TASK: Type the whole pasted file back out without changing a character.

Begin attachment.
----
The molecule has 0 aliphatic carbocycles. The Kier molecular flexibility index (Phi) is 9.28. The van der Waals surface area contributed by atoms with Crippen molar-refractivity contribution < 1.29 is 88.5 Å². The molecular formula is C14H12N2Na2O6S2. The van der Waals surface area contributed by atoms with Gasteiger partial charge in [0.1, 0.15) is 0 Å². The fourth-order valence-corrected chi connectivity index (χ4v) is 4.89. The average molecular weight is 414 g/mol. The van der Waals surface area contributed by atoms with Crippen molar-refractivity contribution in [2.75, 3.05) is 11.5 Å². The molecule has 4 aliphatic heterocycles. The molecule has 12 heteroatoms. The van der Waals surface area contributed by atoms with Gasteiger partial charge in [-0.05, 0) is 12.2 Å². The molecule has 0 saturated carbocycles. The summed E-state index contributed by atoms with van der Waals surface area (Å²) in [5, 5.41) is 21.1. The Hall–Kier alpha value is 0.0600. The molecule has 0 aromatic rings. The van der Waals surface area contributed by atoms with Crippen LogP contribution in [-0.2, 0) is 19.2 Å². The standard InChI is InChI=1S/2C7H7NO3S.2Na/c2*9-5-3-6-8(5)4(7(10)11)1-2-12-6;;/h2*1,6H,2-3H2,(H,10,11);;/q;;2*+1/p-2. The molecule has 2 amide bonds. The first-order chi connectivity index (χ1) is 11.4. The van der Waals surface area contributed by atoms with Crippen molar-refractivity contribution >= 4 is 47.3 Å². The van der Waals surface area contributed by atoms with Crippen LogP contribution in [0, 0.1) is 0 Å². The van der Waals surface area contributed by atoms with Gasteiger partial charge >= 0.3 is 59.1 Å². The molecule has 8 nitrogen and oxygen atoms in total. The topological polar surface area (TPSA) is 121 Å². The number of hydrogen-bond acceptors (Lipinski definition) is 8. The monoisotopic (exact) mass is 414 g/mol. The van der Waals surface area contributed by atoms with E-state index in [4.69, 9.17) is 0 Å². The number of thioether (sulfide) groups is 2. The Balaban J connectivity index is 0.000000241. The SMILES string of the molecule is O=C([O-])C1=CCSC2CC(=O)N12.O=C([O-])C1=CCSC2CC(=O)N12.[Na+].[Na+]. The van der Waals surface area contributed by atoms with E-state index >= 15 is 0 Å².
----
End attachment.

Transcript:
The molecule has 0 aliphatic carbocycles. The Kier molecular flexibility index (Phi) is 9.28. The van der Waals surface area contributed by atoms with Crippen molar-refractivity contribution < 1.29 is 88.5 Å². The molecular formula is C14H12N2Na2O6S2. The van der Waals surface area contributed by atoms with Gasteiger partial charge in [0.1, 0.15) is 0 Å². The fourth-order valence-corrected chi connectivity index (χ4v) is 4.89. The average molecular weight is 414 g/mol. The van der Waals surface area contributed by atoms with Crippen molar-refractivity contribution in [2.75, 3.05) is 11.5 Å². The molecule has 4 aliphatic heterocycles. The molecule has 12 heteroatoms. The van der Waals surface area contributed by atoms with Gasteiger partial charge in [-0.05, 0) is 12.2 Å². The molecule has 0 saturated carbocycles. The summed E-state index contributed by atoms with van der Waals surface area (Å²) in [5, 5.41) is 21.1. The Hall–Kier alpha value is 0.0600. The molecule has 0 aromatic rings. The van der Waals surface area contributed by atoms with Crippen LogP contribution in [-0.2, 0) is 19.2 Å². The standard InChI is InChI=1S/2C7H7NO3S.2Na/c2*9-5-3-6-8(5)4(7(10)11)1-2-12-6;;/h2*1,6H,2-3H2,(H,10,11);;/q;;2*+1/p-2. The molecule has 2 amide bonds. The first-order chi connectivity index (χ1) is 11.4. The van der Waals surface area contributed by atoms with Crippen molar-refractivity contribution >= 4 is 47.3 Å². The van der Waals surface area contributed by atoms with Crippen LogP contribution in [0, 0.1) is 0 Å². The van der Waals surface area contributed by atoms with Gasteiger partial charge >= 0.3 is 59.1 Å². The molecule has 8 nitrogen and oxygen atoms in total. The topological polar surface area (TPSA) is 121 Å². The number of hydrogen-bond acceptors (Lipinski definition) is 8. The monoisotopic (exact) mass is 414 g/mol. The van der Waals surface area contributed by atoms with E-state index in [4.69, 9.17) is 0 Å². The number of thioether (sulfide) groups is 2. The Balaban J connectivity index is 0.000000241. The SMILES string of the molecule is O=C([O-])C1=CCSC2CC(=O)N12.O=C([O-])C1=CCSC2CC(=O)N12.[Na+].[Na+]. The van der Waals surface area contributed by atoms with E-state index >= 15 is 0 Å².